Dominguez has been placed in a difficult position in the Marlins system, at least with the public’s perception of his standing as a prospect. The team’s 2007 first round pick (he was high school teammates with Royals 3B Mike Moustakas) was very young for his high school class, yet advanced enough skill-wise to play well above his age group in the minor leagues.
Dominguez played his entire 18 year old year in the South Atlantic League (and tore it up, hitting .296/.354/.499), reached AA as a 19 year old and split his 21 year old league between AAA and the Major Leagues. By comparison, he’s only nine months older than the top college third baseman in the 2011 draft, Pirates first round pick Anthony Rendon. Yet the perception is that Dominguez has essentially failed to develop as a hitter despite consistent double figure home run totals and an OPS in the mid .700s.
What Dominguez is offensively is a dead replica of Aaron Boone or Scott Brosius (look up their Major League numbers and compare them to Dominguez minor league production). And where Dominguez stands out, of course, is defensively, where he is considered Gold Glove quality at third base. Do you think that the Marlins would welcome six or more years of Aaron Boone/Scott Brosius quality work at third base with a Gold Glove or two mixed in? Hanley Ramirez obviously has Dominguez blocked for the moment, but you can win with Boone/Brosius/Dominguez as your starting third baseman.
Dominguez has claim to a couple of very unusual minor league stats that are worth noting. In almost 2,000 minor league at bats, he has a grand total of one stolen base and four triples. While he may have cat like quickness at third base defensively, his straight-line speed isn't one of his attributes.
4. RHP Jose Fernandez – Baseball-reference player profile
As mentioned above, Fernandez could reach a unique status with the Miami community should he become an established big league pitcher for the Marlins. While that may have affected the Marlins picking him with the 14th pick in the 2011 draft, his talent definitely warranted that slot as well.
Fernandez’ defining moment as a high school prospect was his performance at the 2010 WWBA World Championships in Jupiter. Pitching in a quarterfinal game against a Dallas Patriots lineup that featured top prospects OF Josh Bell and SS Trevor Story and with upwards of 300 scouts watching, Fernandez showed 3 plus pitches in a 92-95 (T97) mph fastball, an 83 mph slider and 81 mph change up, all thrown with pinpoint control, in throwing six dominant innings. Some scouts remarked that there was no doubt that Fernandez could have pitched in the big leagues that evening.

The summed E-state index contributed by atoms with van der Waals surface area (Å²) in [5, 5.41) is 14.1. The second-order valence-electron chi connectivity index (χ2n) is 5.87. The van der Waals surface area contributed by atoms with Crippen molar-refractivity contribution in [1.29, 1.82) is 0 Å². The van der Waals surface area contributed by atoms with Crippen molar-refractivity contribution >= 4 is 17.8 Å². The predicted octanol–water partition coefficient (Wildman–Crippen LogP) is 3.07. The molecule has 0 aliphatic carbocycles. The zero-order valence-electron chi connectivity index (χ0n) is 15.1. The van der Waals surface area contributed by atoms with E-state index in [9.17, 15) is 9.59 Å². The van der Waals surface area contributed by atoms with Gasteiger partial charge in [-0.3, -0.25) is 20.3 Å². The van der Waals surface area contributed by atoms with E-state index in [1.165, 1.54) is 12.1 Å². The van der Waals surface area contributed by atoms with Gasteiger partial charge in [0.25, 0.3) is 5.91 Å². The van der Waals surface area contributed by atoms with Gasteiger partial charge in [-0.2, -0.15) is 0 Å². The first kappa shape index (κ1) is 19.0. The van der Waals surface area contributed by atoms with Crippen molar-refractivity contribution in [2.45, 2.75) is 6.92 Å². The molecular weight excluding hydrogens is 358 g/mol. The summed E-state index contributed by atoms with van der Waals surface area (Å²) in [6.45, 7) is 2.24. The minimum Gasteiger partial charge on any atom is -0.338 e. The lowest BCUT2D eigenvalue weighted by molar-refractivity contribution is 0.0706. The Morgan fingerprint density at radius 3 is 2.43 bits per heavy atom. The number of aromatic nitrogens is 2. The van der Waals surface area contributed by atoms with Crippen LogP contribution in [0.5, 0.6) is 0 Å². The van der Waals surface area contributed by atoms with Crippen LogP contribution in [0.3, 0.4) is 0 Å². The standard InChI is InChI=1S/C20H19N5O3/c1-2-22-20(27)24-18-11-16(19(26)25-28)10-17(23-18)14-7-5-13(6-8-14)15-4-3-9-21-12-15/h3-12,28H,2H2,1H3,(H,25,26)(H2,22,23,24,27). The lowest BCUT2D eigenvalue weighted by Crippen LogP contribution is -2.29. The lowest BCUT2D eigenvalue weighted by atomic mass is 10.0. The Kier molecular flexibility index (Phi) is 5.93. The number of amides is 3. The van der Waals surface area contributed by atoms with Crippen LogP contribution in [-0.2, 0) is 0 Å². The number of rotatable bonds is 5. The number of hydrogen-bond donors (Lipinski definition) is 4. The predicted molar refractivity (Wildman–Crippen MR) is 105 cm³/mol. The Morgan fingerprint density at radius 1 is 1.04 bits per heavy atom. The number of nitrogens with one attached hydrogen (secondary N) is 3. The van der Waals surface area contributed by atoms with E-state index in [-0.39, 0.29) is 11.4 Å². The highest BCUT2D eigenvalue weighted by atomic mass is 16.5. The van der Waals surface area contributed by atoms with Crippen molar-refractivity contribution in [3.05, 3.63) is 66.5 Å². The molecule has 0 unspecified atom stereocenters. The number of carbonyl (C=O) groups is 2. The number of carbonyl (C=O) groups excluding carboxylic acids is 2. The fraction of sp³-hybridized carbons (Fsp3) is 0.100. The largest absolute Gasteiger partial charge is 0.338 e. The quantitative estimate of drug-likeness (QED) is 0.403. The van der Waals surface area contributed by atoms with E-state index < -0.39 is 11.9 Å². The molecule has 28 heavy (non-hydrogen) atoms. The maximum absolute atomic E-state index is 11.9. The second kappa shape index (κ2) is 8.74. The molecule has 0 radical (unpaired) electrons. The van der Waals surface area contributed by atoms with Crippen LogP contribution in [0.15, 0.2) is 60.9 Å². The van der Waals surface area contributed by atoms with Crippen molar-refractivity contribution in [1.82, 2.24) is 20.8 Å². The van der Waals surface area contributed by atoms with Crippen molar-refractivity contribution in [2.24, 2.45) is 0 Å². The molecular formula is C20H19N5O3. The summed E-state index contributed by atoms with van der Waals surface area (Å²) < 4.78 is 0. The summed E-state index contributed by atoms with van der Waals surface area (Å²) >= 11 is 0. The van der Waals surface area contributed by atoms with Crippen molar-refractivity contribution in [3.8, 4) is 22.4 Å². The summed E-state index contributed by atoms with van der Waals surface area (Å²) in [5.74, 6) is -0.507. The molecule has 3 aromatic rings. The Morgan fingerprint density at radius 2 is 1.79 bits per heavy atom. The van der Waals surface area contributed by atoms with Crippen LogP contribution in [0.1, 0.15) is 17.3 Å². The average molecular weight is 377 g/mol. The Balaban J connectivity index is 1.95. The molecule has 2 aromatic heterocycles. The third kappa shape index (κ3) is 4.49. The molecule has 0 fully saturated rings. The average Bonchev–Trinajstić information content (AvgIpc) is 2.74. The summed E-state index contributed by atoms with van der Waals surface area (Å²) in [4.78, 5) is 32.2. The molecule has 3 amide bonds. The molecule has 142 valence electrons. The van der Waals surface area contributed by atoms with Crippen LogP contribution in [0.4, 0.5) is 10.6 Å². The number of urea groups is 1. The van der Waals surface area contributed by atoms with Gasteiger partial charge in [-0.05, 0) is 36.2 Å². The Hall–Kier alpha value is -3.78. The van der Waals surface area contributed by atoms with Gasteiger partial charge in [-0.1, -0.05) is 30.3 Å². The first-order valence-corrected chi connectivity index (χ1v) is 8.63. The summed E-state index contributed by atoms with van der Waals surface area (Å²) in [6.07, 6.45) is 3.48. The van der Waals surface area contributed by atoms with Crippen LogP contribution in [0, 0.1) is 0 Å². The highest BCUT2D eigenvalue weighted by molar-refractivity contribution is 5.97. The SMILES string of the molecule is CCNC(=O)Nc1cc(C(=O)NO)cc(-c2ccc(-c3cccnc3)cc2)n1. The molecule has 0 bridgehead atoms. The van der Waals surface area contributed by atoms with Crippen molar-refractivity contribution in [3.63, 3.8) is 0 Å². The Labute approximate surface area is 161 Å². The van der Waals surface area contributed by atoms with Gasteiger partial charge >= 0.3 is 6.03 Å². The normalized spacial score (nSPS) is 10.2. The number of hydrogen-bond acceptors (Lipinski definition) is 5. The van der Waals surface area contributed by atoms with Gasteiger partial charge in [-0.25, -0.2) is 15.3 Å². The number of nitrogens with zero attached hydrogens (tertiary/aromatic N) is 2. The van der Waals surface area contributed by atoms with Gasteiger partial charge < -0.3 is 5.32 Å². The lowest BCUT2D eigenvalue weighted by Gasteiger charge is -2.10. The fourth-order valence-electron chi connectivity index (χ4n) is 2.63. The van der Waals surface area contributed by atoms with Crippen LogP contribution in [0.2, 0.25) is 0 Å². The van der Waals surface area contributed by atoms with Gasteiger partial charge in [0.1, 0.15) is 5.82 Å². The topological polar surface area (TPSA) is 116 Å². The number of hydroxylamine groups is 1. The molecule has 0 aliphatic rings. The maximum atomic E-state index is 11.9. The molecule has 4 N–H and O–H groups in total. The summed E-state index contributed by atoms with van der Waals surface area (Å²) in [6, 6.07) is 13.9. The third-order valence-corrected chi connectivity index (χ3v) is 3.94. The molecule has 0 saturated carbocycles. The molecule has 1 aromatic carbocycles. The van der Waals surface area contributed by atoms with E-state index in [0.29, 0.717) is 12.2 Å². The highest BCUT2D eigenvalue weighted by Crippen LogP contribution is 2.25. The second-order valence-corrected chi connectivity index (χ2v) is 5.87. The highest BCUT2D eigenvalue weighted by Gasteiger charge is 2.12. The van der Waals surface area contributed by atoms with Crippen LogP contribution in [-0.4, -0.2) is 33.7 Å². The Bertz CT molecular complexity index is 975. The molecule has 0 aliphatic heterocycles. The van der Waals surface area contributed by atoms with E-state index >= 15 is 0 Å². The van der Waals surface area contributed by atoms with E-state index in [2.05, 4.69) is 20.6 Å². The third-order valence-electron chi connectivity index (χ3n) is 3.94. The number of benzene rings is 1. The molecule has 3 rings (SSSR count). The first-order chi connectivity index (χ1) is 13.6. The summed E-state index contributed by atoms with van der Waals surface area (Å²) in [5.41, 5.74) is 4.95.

Fernandez has pitched in international competition for the Cuban Junior National Team before and has shown the ability to rise to the occasion like he did in Jupiter on other occasions. His challenge in reaching Miami could well be to harness his talent into a consistent “every five days” approach and grind it out in the minor leagues. If that happens, all of Miami will celebrate him.
5. C J.T. Realmuto – Baseball-reference player profile
Realmuto was not a well exposed player prior to the 2010 draft as his primary high school accomplishment up until the spring of his senior year was leading Carl Albert High School to the 5A Oklahoma state football championship as a quarterback. He exploded that spring, though, with one of the most amazing high school seasons ever, hitting .595 with 28 home runs and driving in a national record 119 runs en route to being the Marlins third round draft pick.
Realmuto signed late and only got into a few games in 2010 but is old for his draft class and the Marlins didn’t hesitate to send him to full season A ball in 2011. In addition, they moved him full-time to catcher, as he had switched back and forth between catching and playing shortstop previously. While Realmuto’s defense is still a work in progress, he has the athleticism and leadership ability to excel at the position with more experience and repetitions. His big value will come from his ability to play a premium position with a potential impact bat. Like Christian Yelich, Realmuto showed steady progress throughout the summer and was at his best at the end of the season.
6. LHP Chad James – Baseball-reference player profile
James was the Marlins first round in 2009 and signed for a $1.7M bonus out of an Oklahoma high school. He was a well regarded prospect coming in into his senior year but jumped up draft lists before the draft when his fastball went from the low-90s to the mid-90s, very rare ground for a young left hander.